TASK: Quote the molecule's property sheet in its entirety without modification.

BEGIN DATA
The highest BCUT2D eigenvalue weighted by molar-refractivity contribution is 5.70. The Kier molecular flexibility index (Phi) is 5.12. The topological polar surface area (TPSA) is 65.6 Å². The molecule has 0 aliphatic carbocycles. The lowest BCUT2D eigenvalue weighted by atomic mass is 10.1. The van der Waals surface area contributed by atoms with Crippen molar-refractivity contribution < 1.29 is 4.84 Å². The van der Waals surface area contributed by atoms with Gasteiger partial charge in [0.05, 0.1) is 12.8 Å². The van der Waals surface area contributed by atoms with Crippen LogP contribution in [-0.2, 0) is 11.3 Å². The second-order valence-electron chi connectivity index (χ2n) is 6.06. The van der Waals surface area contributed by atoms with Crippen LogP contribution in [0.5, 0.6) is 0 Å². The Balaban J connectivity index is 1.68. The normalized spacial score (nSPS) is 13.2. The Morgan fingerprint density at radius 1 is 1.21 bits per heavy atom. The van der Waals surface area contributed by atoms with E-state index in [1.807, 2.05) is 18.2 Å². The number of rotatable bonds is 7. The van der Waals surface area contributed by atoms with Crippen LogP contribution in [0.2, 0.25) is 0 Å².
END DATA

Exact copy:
The highest BCUT2D eigenvalue weighted by molar-refractivity contribution is 5.70. The Kier molecular flexibility index (Phi) is 5.12. The topological polar surface area (TPSA) is 65.6 Å². The molecule has 0 aliphatic carbocycles. The lowest BCUT2D eigenvalue weighted by atomic mass is 10.1. The van der Waals surface area contributed by atoms with Crippen molar-refractivity contribution < 1.29 is 4.84 Å². The van der Waals surface area contributed by atoms with Gasteiger partial charge in [0.05, 0.1) is 12.8 Å². The van der Waals surface area contributed by atoms with Crippen LogP contribution in [-0.2, 0) is 11.3 Å². The second-order valence-electron chi connectivity index (χ2n) is 6.06. The van der Waals surface area contributed by atoms with Crippen LogP contribution in [0.5, 0.6) is 0 Å². The Balaban J connectivity index is 1.68. The normalized spacial score (nSPS) is 13.2. The Morgan fingerprint density at radius 1 is 1.21 bits per heavy atom. The van der Waals surface area contributed by atoms with E-state index in [1.807, 2.05) is 18.2 Å². The number of rotatable bonds is 7. The van der Waals surface area contributed by atoms with Crippen LogP contribution in [0.2, 0.25) is 0 Å².